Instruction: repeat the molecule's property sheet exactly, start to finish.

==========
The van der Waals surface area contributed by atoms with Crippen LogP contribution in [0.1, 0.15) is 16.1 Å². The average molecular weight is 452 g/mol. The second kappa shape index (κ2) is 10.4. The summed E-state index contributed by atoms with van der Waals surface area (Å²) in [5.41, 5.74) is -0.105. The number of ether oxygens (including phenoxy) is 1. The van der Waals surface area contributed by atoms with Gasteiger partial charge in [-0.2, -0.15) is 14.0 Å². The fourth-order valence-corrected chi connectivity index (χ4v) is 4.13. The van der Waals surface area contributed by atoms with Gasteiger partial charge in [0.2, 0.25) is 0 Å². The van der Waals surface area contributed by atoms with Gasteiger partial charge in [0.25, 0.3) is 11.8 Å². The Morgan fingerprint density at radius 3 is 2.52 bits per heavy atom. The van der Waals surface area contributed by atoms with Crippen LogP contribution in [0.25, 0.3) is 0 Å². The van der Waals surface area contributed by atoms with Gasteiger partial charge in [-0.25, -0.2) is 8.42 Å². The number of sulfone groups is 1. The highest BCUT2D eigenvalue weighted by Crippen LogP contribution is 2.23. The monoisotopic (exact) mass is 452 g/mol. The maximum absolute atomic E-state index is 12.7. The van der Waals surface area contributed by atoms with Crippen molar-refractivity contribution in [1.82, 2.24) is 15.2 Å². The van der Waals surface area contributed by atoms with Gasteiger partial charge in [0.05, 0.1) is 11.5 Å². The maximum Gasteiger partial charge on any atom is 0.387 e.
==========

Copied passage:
The van der Waals surface area contributed by atoms with Crippen LogP contribution in [0.1, 0.15) is 16.1 Å². The average molecular weight is 452 g/mol. The second kappa shape index (κ2) is 10.4. The summed E-state index contributed by atoms with van der Waals surface area (Å²) in [5.41, 5.74) is -0.105. The number of ether oxygens (including phenoxy) is 1. The van der Waals surface area contributed by atoms with Gasteiger partial charge in [-0.2, -0.15) is 14.0 Å². The fourth-order valence-corrected chi connectivity index (χ4v) is 4.13. The van der Waals surface area contributed by atoms with Gasteiger partial charge in [0.2, 0.25) is 0 Å². The van der Waals surface area contributed by atoms with Gasteiger partial charge in [0.25, 0.3) is 11.8 Å². The Morgan fingerprint density at radius 3 is 2.52 bits per heavy atom. The van der Waals surface area contributed by atoms with Crippen LogP contribution in [0.25, 0.3) is 0 Å². The van der Waals surface area contributed by atoms with Gasteiger partial charge in [-0.25, -0.2) is 8.42 Å². The number of sulfone groups is 1. The highest BCUT2D eigenvalue weighted by Crippen LogP contribution is 2.23. The monoisotopic (exact) mass is 452 g/mol. The maximum absolute atomic E-state index is 12.7. The van der Waals surface area contributed by atoms with Crippen molar-refractivity contribution in [1.82, 2.24) is 15.2 Å². The van der Waals surface area contributed by atoms with Gasteiger partial charge in [0.05, 0.1) is 11.5 Å². The maximum Gasteiger partial charge on any atom is 0.387 e.